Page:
Option I: Continue to address NGRI issues related to community- and hospital-based programs by including the review of Virginia's NGRI system on the Behavioral Health Care Subcommittee's workplan for 2006.

    All 5 comments received supported Option I.
    Virginia Association of Community Services Boards
    Thomas L. Hafemeister, J.D., Ph.D.
    Alan Reynolds
    Steven Shoon
    Bill Whittig, Ed.D., LCSW

    Option II: Introduce legislation to amend the Code of Virginia, Title 19.2 Chapter 11.1 to clarify that voluntary admissions to State hospitals do not have to result in revocation of conditional release for NGRI acquittees.

    Four comments were received in support of Option II.
    Virginia Association of Community Services Boards
    Thomas L. Hafemeister, J.D., Ph.D.
    Alan Reynolds
    Steven Shoon

    Option III: Introduce legislation to amend the Code of Virginia, Title 19.2 Chapter 11 to remove language prohibiting psychiatrists and clinical psychologists who are employed by the Commonwealth from being paid for completing evaluations.

    Two comments were received in support of Option III.
    Virginia Association of Community Services Boards
    Thomas L. Hafemeister, J.D., Ph.D.

    Option IV: Introduce budget amendment to increase funding of the Discharge Assistance Plan to be used to facilitate release of NGRI acquittees into the community.

    Two comments were received in support of Option IV.
    Virginia Association of Community Services Boards
    Thomas L. Hafemeister, J. D., Ph.D.

    Option V: Introduce legislation to amend the Code of Virginia, Title 19.2 Chapter 11.1 to increase the time from 30 to 60 days that an acquittee is allowed to be involuntarily committed to a State hospital without automatically having his conditional release revoked.

    Three comments were received in support of Option V. VACSB recommended an increase from 30 to 60 days "in light of the amount of necessary court paperwork and the ongoing workload" a recommendation that DMHMRSAS staff indicated as an acceptable change in the recommendation. Mr. Alan Reynolds recommended increasing the time to180 days noting that the longer timeframe "would allow an acquittee to avoid an overextended stay in the custody of the Commissioner, and it's the equivalent of the standard involuntary commitment order." This much longer timeframe could be reviewed if a second year study is initiated.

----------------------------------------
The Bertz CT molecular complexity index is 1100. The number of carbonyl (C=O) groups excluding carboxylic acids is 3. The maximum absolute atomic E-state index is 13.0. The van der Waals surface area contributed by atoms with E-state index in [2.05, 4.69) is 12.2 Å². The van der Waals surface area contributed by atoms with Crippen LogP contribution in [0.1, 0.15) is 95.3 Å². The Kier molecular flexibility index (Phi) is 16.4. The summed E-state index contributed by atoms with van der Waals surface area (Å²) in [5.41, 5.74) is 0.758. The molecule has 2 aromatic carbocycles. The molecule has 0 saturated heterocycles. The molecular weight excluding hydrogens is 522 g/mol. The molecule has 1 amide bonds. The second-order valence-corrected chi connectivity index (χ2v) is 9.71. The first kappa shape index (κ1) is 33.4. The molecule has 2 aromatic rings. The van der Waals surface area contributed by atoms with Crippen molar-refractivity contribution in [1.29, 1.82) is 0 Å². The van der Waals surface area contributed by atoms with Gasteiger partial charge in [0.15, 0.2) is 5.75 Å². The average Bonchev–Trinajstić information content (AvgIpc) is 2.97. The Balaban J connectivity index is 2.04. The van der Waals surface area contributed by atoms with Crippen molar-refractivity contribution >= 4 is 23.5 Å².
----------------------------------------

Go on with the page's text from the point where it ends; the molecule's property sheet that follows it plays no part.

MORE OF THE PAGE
Virginia Association of Community Services Boards
    Thomas L. Hafemeister, J.D., Ph.D.
    Alan Reynolds

    Option VI: Introduce legislation and accompanying budget amendment to amend the Code of Virginia, Title 19.2 Chapter 11 to either increase or remove the limitation on the fees paid psychiatrists and clinical psychologists for completing competency evaluations and to provide funding for the fee increase.

    Two comments were received in support of Option VI.
    Virginia Association of Community Services Boards
    Thomas L. Hafemeister, J.D., Ph.D.

    Option VII: Introduce a budget amendment to provide funding for competency restoration treatment and follow-up competency evaluations for adult defendants who do not require hospitalization.

    Two comments were received in support of Option VII.
    Virginia Association of Community Services Boards
    Thomas L. Hafemeister, J.D., Ph.D.

    Option VIII: Introduce legislation to amend the Code of Virginia, Title 19.2 Chapter 11.1 so that consideration of violations of conditional release may be considered by the Court on an expedited basis.

    Two comments were received in support of Option VIII.
    Virginia Association of Community Services Boards
    Thomas L. Hafemeister, J.D., Ph.D.

    Option IX: Continue to consider and support initiatives designed to divert individuals with behavioral health care needs from the criminal justice system and to provide treatment for individuals who are not diverted.

    Three comments were received in support of Option IX.
    Virginia Association of Community Services Boards
    Thomas L. Hafemeister, J.D., Ph.D.
    Steven Shoon